Essay skills: How to execute a “split stand” approach

16 04 2011

This post talked about how we might find it helpful to split our stand, as illustrated in this excerpt from the original post:

It is simplistic/myopic/an overgeneralisation to conclude that it is more of a threat overall. After all, it is difficult to truly and fairly compare an economic promise with a political threat. It is thus more fair to compare the threats and promises on the same basis – for example, by comparing the economic promise against the economic threat, or the cultural promise against the cultural threat [Clarification]. Such a comparison reveals that globalisation is more of a threat culturally, but more of a promise economically and politically [Stand].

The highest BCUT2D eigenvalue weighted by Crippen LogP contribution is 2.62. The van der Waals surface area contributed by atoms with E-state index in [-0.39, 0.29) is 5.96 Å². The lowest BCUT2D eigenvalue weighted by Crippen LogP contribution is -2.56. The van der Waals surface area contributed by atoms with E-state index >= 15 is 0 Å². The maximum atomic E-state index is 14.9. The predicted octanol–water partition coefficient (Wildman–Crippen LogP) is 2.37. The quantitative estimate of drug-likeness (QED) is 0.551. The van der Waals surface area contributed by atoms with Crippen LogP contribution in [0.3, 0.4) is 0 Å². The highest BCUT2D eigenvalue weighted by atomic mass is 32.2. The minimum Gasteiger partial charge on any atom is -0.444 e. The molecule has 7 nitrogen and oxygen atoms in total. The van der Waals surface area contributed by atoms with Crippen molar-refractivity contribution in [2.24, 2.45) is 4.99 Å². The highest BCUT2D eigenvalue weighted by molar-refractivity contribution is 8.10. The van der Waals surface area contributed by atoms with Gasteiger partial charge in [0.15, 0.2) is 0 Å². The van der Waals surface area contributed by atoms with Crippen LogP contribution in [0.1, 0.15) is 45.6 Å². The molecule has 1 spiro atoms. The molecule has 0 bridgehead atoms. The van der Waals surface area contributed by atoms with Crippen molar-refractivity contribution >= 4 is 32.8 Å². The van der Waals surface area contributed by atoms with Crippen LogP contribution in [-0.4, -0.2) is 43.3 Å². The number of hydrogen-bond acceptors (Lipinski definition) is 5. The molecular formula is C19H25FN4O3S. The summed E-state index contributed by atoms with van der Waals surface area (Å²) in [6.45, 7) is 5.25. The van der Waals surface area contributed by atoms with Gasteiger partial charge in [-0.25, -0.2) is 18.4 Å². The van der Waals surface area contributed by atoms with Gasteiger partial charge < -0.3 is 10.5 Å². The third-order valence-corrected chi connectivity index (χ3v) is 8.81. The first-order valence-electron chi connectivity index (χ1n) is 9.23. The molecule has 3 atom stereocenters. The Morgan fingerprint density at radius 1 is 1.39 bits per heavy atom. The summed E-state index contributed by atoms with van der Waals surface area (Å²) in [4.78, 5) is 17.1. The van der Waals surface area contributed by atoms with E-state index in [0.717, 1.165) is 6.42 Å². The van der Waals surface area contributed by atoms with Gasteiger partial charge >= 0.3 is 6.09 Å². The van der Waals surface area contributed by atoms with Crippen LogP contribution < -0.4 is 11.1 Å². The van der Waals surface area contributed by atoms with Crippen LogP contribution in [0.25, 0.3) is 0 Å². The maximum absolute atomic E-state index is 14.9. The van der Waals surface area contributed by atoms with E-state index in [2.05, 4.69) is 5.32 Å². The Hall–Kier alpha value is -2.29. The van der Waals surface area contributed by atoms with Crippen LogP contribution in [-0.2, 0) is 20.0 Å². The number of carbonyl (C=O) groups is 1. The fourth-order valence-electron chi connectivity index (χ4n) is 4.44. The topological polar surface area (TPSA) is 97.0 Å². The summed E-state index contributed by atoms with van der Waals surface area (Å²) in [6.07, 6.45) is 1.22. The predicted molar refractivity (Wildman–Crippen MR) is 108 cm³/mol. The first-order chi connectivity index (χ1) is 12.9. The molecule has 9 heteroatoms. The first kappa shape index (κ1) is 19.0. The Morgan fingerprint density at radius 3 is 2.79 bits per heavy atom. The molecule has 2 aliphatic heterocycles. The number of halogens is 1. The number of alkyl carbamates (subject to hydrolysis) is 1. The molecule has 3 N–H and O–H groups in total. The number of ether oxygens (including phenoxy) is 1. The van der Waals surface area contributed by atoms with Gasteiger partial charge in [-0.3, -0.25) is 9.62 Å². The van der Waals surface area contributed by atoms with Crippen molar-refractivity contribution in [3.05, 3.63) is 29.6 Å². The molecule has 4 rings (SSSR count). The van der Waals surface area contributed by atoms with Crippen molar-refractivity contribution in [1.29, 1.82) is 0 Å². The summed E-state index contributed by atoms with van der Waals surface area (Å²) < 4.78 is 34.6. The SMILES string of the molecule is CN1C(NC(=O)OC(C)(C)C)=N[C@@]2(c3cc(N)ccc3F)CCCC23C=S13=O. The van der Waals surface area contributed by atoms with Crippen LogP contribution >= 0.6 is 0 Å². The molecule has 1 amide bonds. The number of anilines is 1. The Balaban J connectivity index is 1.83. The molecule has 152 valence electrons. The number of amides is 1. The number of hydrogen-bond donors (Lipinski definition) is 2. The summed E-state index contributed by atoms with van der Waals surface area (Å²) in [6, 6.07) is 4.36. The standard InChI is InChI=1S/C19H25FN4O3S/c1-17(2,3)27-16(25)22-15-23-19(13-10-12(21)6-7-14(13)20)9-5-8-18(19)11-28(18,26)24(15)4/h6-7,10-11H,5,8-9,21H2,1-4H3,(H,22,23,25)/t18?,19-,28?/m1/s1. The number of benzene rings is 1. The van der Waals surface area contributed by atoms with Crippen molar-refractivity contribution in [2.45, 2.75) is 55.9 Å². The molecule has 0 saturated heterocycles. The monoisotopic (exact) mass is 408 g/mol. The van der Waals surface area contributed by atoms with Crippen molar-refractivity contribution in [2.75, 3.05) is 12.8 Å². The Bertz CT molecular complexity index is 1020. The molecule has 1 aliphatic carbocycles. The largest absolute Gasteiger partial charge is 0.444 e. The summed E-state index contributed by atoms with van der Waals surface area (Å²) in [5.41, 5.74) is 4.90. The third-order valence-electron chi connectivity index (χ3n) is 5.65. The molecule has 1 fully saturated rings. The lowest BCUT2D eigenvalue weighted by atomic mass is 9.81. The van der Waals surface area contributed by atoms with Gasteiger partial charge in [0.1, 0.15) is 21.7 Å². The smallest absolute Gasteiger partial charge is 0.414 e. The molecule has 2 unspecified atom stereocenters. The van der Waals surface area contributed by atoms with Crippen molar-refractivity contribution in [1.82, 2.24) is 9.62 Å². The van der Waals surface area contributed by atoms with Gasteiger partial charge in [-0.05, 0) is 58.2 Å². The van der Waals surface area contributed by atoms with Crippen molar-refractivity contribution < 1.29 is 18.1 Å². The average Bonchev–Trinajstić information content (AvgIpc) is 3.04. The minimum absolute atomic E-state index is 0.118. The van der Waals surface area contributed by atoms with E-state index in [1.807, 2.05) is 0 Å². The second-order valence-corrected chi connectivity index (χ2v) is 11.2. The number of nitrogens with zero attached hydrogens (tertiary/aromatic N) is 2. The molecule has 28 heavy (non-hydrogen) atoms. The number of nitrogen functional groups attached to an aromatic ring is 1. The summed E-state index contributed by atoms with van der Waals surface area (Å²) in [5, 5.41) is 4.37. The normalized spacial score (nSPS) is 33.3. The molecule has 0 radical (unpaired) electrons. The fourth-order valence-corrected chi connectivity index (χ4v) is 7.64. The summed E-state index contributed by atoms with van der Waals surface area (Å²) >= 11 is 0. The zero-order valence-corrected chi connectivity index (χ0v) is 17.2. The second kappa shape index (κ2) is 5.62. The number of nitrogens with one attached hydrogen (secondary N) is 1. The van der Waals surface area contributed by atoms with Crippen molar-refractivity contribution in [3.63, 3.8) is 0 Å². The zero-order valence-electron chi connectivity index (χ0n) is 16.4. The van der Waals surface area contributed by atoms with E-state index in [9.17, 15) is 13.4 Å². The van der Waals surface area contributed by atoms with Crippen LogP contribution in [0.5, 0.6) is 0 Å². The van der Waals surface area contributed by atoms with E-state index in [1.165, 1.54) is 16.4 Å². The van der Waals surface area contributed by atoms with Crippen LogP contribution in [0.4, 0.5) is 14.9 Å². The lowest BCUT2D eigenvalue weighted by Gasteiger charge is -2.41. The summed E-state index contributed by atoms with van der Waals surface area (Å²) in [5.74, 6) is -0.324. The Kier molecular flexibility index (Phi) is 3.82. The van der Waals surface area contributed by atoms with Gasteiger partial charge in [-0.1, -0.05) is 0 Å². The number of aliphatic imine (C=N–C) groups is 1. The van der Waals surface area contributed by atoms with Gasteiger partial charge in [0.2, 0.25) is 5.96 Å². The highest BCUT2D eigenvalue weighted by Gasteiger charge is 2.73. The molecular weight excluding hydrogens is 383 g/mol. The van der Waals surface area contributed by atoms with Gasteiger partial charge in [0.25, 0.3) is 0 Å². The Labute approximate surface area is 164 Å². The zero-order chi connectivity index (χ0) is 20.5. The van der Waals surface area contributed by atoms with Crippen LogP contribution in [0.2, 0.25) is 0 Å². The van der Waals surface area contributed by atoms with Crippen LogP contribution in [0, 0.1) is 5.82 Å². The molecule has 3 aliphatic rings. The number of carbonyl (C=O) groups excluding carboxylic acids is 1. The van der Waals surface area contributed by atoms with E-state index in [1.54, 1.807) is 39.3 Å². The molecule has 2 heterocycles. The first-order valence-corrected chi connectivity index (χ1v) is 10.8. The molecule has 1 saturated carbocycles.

However, as this is not your standard, simple approach, it is important to recognise that a failure to execute it well might make your essay flop spectacularly. So how do you execute it and impress with a more sophisticated stand? It all lies in the clarification.
If you’re splitting your stand, it is crucial to have a good reason to do so. If you do not have a good reason, and if you do not state this reason clearly, it might appear as though you’re indecisive or trying to sit on the fence. Take another look at the above example, paying attention to the clarification in italics.  This clarification gives the reason for splitting your stand, making it clear to your reader that you’re not sitting on the fence.

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